Wedding Traditions From Europe
3rd December 2019
by Amey M
There’s nothing more exciting than going to someone’s wedding. You may have felt the feeling before of going to one of your friends’ wedding, and noticing all of the small details that make that particular feel different. From the décor, to the food that is served, it can be a great way to experience other cultures. As the world is incredibly diverse, and its celebrations even more vibrant, here’s a list of traditions practised at weddings all around the world.
The classic throwing of the bouquet
Have to start with home right? The wearing of the white wedding dress, to the way in which the vows are exchanged are all things we are familiar with. After all, a lot of these things have history. The tradition of the white wedding dress for example, was popularised in the Victorian era. The exchanging of dances in the traditional english wedding was one of the primary way that grooms would try to (very politely) look for potential brides. Perhaps the most “unusual” tradition that we have is the throwing of the bouquet into the crowd, which was meant to predict the one who was next in line to get married.
The french wedding pastry
It’s been the joy of many people to pick their wedding invite designs. However, did you know that when you’re getting people to “RSVP” it actually stands for “ “répondez s’il vous plaît” (please respond). French weddings don’t tend to have bridesmaids or best-men and are instead referred to as witnesses. The ceremonies are split into two, a civil ceremony that is attended by close family and friends for the marriage certificate, followed by the religious wedding which is the peak of the celebration. A nice little touch is the croquembouche, which is tall tower of cream filled pastry, often dipped in caramel (or other delicious sauces) which can be served in place of a wedding cake.
Smashing the plates in Germany
The evening before the wedding happens, in something known as Polterabend, the couples invite people to the bride’s house, with food and drink, and proceed to smash a lot of porcelain, as it is believed to bring good luck. The word comes from the phrase “noisy evening” as you can imagine the kind of noise it would create. When it comes to the wedding day, at some point the bride is “kidnapped” by the best men and friends, and run to a restaurant or pub. The groom must find the bride or else pay the remaining tab, making it a very expensive and worthwhile chase! After the wedding has ended the couple will saw a large log, emphasising the importance of working together.
The Italian serenade
Italian weddings typically start with the serenade, as the groom will have to sing to his about-to-be wife and also give her the bouquet. Gold (the yellow kind) is not worn on the day because it is believed to bring bad luck. As you can imagine, the food festivals are lengthy, with plenty to go round. For good luck, sugar coated almonds are given to the couple, also known as “confetti” which is where the word originates from! Lastly, as the bride and groom leave the Church, they are showered with rice as a blessing for fertility.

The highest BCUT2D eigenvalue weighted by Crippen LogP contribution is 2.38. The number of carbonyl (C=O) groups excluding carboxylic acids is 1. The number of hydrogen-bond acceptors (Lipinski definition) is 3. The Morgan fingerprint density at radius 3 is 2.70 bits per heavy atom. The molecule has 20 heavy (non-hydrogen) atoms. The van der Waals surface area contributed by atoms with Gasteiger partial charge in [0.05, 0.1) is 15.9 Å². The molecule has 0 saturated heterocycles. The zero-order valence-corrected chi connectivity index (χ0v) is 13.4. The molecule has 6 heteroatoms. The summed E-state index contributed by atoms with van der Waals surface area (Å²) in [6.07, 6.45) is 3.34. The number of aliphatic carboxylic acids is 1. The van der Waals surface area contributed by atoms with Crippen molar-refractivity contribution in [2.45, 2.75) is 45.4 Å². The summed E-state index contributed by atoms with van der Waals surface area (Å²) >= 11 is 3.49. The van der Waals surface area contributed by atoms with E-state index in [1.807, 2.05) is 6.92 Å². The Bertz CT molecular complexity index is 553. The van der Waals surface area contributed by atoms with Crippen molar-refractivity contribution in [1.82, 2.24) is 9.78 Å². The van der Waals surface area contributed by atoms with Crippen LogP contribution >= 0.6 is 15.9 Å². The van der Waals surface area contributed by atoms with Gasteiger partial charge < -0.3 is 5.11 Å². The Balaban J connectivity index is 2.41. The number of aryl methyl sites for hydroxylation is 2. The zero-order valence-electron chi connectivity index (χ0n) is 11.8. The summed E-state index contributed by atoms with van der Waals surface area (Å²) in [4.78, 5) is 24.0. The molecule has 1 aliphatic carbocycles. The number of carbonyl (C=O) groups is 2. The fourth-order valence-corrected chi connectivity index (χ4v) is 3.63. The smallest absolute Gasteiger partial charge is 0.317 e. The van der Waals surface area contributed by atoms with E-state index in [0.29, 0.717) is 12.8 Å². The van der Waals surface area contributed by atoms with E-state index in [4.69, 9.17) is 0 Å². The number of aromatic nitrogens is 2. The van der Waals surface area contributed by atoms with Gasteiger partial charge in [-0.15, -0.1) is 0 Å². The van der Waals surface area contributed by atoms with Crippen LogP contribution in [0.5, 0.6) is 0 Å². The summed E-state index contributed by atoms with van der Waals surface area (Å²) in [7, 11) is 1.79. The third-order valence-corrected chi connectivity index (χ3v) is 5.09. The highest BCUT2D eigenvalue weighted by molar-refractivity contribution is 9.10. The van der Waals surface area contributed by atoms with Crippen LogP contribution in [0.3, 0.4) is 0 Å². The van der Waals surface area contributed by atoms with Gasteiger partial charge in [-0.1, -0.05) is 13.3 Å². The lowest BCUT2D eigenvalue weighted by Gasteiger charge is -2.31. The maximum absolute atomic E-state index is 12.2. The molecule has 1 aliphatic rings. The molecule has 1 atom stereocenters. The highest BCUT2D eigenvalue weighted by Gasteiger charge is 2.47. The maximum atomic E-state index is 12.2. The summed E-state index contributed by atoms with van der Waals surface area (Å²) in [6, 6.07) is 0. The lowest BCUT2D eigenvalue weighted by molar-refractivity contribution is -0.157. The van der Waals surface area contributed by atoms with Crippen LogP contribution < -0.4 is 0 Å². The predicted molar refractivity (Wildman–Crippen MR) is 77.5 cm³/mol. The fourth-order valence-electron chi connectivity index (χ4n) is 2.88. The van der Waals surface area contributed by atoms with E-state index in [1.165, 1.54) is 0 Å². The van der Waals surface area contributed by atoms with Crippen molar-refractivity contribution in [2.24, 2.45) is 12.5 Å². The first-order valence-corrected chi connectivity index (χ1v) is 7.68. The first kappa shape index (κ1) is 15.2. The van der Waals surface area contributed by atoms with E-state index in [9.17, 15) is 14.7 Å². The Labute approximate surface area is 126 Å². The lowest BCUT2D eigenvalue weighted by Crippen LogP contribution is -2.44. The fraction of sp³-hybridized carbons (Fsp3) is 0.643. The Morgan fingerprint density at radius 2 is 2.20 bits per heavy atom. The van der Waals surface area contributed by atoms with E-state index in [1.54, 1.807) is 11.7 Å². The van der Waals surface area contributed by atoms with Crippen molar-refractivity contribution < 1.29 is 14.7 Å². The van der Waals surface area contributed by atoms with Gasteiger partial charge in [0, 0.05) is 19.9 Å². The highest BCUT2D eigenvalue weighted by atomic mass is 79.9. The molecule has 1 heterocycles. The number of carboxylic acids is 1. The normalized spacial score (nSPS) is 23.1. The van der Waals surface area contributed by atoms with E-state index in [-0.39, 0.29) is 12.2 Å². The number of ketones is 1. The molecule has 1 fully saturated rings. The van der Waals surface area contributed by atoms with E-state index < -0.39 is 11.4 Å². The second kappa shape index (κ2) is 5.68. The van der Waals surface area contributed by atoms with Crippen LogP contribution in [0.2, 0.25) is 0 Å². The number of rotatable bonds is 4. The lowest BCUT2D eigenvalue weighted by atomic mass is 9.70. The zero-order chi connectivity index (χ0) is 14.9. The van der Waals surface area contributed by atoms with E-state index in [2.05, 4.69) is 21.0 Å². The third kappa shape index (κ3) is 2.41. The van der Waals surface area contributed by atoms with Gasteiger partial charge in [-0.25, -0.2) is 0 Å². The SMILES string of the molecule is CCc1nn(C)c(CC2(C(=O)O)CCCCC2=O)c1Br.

Other European traditions
Before a Greek wedding, the families will place money on the couple’s new bed as a blessing for fertility and their new marriage. In Sweden, the bride walks down the aisle without being “given away” by her father or brother. Most european countries create a “gate” which is an arch decorated with flowers that the couple enter, making it a great opportunity for memorable photos.
The gift of giving
The traditional wedding cake that we’re used to seeing might be frosted in white, but lots of countries bring their own culture into the mix, with all sorts of different colours and flavours. It was also common to pay the bride for a dance at some weddings, as a good gesture. Maybe since times are now tough, or simply because we've become more thoughtful in our choices of pleasantries, it's more common to be given gifts rather than money. This is both a good and a bad thing, since carrying those gifts around might need a dedicated driver all on its own!
Believe it or not, it was the father of the bride who would foot the bill for the entire wedding. While that might sound appealing in principle, the reality is that weddings have gotten larger, more diverse and more extravagant as time has gone by. It's more common now to have either the couple foot the bill, with assistance from both sides of the family. And as far as the father's role goes, it's less common to ask the for his permission before asking the prospective bride. While that particular tradition has become lessened due to changes in attitude in regards to independence, we still love the idea of the soon-to-be husband to get down on one knee.
Dressed to thrill
Perhaps one of the more iconic areas where we've seen a lot of change is in the themes of the wedding, which is most reflected in how the traditional bridal dress has been constantly interpreted over the years. And while the wearing of white is still pretty common, you find a lot of people finding their own way to inject their personality into decades of tradition. We're seeing a lot more difference with lace, different silhouttes and fabric cuts.
Tradition and interpretation
So far what we've seen is people branching off into intepretations of centuries of cultural tradition, while keeping the similar reference points that everyone recognises. If you have any great details or stories from your own wedding, or what you would you would like to have in your wedding, get in touch with us via our Facebook, Twitter or Instagram.
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